A book of hours is a Christian devotional text which contains an assortment of prayers, psalms, religious texts, and selections from Christian liturgy. Books of hours were extremely popular during the Middle Ages, and may well have been the most widely produced books in medieval Europe. Today, such books are relatively rare, but hundreds of extant medieval books of hours can be found on display in museums, for people who wish to examine these remarkable texts in person.
The content of a book of hours would have varied, depending on who owned it and when it was produced. Essentially, the book of hours was designed for lay people who wanted to integrate religious practice and monastic prayer into their daily lives. Typically, the front of a book of hours included a liturgical calendar making major feasts and holidays, followed by prayers, gospel readings, stories, and other devotional texts. The “hours” in the book of hours were the Hours of the Virgin, prayers said at eight set points during the day.
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Before the advent of the printing press, each book of hours was hand written and decorated by hand as well. Only the wealthiest members of society could afford these devotional books, and they often dueled with each other to commission the finest books of hours. The illustrations in these illuminated manuscripts could get quite lavish, as could the decorations on the binding, and some people even requested customized content such as special prayers written just for them. The showier one's book of hours was, the more Christian devotion one was presumed to have.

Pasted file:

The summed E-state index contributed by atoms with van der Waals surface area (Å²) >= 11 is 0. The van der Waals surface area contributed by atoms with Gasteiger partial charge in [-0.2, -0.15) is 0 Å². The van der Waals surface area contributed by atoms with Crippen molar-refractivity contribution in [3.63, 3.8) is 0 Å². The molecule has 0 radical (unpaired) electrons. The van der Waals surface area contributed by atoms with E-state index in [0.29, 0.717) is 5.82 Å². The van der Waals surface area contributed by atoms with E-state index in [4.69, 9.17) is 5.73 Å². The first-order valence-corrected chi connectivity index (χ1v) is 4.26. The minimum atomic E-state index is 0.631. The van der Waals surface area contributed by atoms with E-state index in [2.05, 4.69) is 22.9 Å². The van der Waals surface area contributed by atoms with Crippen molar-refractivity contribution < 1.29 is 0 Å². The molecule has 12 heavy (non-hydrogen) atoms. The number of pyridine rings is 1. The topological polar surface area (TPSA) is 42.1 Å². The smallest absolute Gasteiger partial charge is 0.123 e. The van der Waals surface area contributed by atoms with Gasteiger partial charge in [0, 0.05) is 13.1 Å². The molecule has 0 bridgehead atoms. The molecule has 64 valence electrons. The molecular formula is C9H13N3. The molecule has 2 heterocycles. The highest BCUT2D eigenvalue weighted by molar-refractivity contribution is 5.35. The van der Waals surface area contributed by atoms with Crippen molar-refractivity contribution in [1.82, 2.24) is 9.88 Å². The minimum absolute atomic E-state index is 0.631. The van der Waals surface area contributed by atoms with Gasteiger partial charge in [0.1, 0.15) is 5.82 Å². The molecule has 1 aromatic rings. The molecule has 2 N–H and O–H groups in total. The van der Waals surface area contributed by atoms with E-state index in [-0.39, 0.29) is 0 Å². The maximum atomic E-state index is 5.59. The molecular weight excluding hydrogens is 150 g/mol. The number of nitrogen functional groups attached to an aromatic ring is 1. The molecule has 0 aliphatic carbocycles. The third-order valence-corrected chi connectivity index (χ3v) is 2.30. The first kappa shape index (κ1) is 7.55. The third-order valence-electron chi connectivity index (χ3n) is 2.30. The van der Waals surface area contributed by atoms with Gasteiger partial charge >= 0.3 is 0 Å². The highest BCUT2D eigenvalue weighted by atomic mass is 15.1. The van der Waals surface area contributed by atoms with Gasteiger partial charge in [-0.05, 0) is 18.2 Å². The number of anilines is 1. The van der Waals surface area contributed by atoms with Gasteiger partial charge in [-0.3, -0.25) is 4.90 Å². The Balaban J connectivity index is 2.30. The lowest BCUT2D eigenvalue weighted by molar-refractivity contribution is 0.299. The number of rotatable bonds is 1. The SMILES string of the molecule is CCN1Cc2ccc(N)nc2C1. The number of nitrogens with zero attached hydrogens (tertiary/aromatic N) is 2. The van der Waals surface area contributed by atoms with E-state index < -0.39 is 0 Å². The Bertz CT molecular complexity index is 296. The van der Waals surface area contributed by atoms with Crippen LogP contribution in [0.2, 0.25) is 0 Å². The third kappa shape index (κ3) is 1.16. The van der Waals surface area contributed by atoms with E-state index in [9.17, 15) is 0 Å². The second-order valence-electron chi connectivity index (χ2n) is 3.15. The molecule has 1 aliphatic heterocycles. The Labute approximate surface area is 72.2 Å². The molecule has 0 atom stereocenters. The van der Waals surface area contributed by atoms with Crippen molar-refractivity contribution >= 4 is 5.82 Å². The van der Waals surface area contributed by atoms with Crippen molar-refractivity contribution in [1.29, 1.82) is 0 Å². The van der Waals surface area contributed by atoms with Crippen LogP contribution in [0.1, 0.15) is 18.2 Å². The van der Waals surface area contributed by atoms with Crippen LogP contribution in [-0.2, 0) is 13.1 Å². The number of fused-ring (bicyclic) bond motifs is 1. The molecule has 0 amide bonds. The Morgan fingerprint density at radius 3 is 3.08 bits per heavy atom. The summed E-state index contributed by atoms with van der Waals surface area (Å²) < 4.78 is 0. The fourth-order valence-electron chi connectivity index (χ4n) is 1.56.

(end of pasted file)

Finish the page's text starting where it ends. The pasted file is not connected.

Life in the Middle Ages was difficult for people of all classes, and religious faith was often strengthened through periods of adversity. Many people wished to devote themselves to Christian prayer, and books of hours made this easier. A number of bookshops and scriptoriums capitalized on the craze, producing low-cost versions for members of the lower classes which became even more affordable with the rise of the printing press.
Classically, the text in a book of hours would be in Latin, although some versions in various European dialects were also produced. Books of hours ran the gamut from painstakingly illuminated versions for the upper crust to generic printed editions without illustrations for members of the lower classes. Generic or not, books of hours were considered to be family treasures, with many families writing important events like the dates of births and deaths into their books of hours to personalize them.